Watch the Ford Escort Cosworth’s Designer Draw the Car’s Original, Even Crazier Rear Spoiler

Two rear wings wasn’t enough.

byPeter Holderith|
Ford News photo


The Ford Escort Cosworth has the most flamboyant rear spoilers⁠—yes that's spoilers, plural—on any regular production car ever made. That's of course excluding supercars, whose purpose is to be as ostentatious as possible. It may surprise you then that the original rear aero was actually even crazier. The designer of the car, Frank Stephenson, has made a great YouTube channel during the lockdown to go over some of his designs, and the Escort Cosworth is his latest entry.

The Ford Escort Cosworth began life as a regular fifth-generation Escort, actually a rather depressing car in stock trim. Its journey to legendary automotive status began in 1992, when the body-style was chosen to be homologated into a Group A rally car.  

The rally car—although it never won a championship outright—was quite successful, having ten WRC victories under its belt, three of which were won by Carlos Sainz Sr., the father of recent Ferrari F1 hire, Carlos Sainz Jr.

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The road car was noteworthy for a few reasons. Due to its 224 horsepower Cosworth YBT it was one of the fastest cars you could buy in the United Kingdom when it was released. It was also remarkably cheap considering the performance because of the blue oval on the hood. That power, combined with a five-speed manual and four-wheel drive, made it a legendary street machine. The most impressive visual feature, however, was its massive rear wing, which delivered whatever it lacked in actual downforce in visibility-obscuring style. 

You'll be surprised to learn then that the Escort Cosworth was originally slated to have three rear spoilers, not just two. The louver-esque aerodynamic setup was a must-have for the car's designer, Frank Stephenson. As well as penning other handsome vehicles such as the Ferrari F430 and redesigned 2001 Mini Cooper, Stephenson was assigned to the Escort Cosworth very early in his career. Anyone who has experience in transportation or product design knows: the best time to do wild stuff is when everyone assumes you're just a naive kid.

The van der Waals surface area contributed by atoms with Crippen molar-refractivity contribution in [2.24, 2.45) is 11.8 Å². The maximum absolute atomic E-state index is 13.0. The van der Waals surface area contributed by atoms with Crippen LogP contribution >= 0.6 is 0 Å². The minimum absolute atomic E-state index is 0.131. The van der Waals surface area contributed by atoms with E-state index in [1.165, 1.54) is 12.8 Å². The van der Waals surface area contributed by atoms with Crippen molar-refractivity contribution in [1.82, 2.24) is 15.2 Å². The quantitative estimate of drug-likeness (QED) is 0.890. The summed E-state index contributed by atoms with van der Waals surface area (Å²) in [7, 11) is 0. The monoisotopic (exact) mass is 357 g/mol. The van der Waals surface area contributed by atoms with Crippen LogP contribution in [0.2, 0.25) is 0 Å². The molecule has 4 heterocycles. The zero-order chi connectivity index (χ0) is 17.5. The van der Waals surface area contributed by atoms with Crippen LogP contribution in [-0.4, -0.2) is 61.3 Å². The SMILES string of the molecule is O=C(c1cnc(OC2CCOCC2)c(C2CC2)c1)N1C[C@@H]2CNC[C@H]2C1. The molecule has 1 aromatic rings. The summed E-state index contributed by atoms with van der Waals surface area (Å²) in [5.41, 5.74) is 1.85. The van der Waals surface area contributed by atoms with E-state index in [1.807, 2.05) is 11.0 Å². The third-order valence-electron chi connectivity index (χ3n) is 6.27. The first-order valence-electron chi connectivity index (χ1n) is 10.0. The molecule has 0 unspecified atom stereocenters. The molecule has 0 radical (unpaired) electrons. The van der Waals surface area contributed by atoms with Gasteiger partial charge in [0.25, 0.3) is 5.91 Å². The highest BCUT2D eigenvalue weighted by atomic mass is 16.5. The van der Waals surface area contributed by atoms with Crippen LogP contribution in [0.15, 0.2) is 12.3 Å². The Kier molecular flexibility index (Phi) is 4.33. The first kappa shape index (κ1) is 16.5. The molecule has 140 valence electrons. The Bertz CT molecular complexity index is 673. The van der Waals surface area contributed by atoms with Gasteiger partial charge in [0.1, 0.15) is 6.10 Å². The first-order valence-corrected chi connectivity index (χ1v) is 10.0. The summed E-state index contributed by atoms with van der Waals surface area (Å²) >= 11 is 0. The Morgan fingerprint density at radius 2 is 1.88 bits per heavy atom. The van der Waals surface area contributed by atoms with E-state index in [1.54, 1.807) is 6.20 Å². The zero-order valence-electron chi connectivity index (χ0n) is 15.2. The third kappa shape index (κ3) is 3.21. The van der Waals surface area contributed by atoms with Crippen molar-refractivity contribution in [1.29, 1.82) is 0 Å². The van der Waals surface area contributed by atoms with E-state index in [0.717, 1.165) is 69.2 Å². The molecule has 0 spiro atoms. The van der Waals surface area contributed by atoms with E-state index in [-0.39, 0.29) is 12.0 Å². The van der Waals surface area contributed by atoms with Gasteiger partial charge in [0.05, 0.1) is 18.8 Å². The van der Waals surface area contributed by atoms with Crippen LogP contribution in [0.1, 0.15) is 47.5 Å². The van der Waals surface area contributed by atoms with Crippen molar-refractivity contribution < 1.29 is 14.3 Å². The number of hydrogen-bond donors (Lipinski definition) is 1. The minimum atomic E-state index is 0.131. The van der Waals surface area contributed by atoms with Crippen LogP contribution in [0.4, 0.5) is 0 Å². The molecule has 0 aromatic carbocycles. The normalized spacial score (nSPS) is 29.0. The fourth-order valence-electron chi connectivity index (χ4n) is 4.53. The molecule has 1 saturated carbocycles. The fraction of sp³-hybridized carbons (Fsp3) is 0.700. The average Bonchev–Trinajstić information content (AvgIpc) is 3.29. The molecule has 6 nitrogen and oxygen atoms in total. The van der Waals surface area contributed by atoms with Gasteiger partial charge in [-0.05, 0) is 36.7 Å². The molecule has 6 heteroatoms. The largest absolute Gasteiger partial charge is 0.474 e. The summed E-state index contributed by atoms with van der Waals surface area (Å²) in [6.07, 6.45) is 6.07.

Stephenson took advantage of his fresh-out-of-school status to pitch the Cosworth's triple rear wing. He stuck with it until his colleagues grew to like it, so it made it onto many prototype renderings, and at least one model. What Stephenson says about starting crazy and ending a bit more conventional is a very common practice in design—I was taught the practice in my industrial design studio as the "mild-to-wild" technique.

Eventually—and this sort of thing tends to happen designing for production—the third, middle wing was removed to save a few bucks. Just five Deutsche Marks, actually (around $3 today). It's a shame, too, because Stephenson insists the aerodynamic benefit of such a setup was impressive. 

Luckily for us, you can see one of these cars being driven around with its third wing on a recent episode of Wheeler Dealers. The extra aero piece was somehow sourced for the car, and it's on display at the back, obscuring the view out of the rear windshield in all of its glory.

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